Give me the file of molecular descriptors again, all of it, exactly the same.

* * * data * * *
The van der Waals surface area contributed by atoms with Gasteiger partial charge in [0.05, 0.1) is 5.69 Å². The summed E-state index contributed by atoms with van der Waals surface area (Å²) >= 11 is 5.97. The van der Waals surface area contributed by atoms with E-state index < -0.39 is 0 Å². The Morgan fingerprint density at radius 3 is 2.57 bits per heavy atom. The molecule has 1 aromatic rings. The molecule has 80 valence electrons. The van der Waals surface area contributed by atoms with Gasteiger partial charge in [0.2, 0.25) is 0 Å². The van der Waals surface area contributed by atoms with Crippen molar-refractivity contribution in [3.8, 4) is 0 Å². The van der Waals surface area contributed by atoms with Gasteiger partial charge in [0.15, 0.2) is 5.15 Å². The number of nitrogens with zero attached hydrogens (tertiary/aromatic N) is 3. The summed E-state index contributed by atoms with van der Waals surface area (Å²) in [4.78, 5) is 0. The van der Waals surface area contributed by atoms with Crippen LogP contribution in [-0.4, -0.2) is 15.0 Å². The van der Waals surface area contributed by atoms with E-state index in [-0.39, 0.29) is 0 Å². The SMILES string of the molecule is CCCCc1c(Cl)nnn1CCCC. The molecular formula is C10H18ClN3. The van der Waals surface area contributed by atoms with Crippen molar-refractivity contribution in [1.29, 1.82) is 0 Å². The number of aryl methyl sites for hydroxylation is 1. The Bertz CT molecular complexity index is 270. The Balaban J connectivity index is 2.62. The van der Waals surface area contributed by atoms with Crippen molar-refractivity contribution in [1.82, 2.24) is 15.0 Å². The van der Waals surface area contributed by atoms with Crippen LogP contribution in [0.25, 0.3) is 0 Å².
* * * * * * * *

The van der Waals surface area contributed by atoms with Gasteiger partial charge in [0.05, 0.1) is 5.69 Å². The summed E-state index contributed by atoms with van der Waals surface area (Å²) >= 11 is 5.97. The van der Waals surface area contributed by atoms with E-state index < -0.39 is 0 Å². The Morgan fingerprint density at radius 3 is 2.57 bits per heavy atom. The molecule has 1 aromatic rings. The molecule has 80 valence electrons. The van der Waals surface area contributed by atoms with Gasteiger partial charge in [0.2, 0.25) is 0 Å². The van der Waals surface area contributed by atoms with Crippen molar-refractivity contribution in [3.8, 4) is 0 Å². The van der Waals surface area contributed by atoms with Gasteiger partial charge in [0.15, 0.2) is 5.15 Å². The number of nitrogens with zero attached hydrogens (tertiary/aromatic N) is 3. The summed E-state index contributed by atoms with van der Waals surface area (Å²) in [4.78, 5) is 0. The van der Waals surface area contributed by atoms with Crippen LogP contribution in [-0.4, -0.2) is 15.0 Å². The van der Waals surface area contributed by atoms with E-state index in [-0.39, 0.29) is 0 Å². The SMILES string of the molecule is CCCCc1c(Cl)nnn1CCCC. The molecular formula is C10H18ClN3. The van der Waals surface area contributed by atoms with Crippen molar-refractivity contribution in [1.29, 1.82) is 0 Å². The number of aryl methyl sites for hydroxylation is 1. The Bertz CT molecular complexity index is 270. The Balaban J connectivity index is 2.62. The van der Waals surface area contributed by atoms with Crippen molar-refractivity contribution in [1.82, 2.24) is 15.0 Å². The van der Waals surface area contributed by atoms with Crippen LogP contribution in [0.25, 0.3) is 0 Å².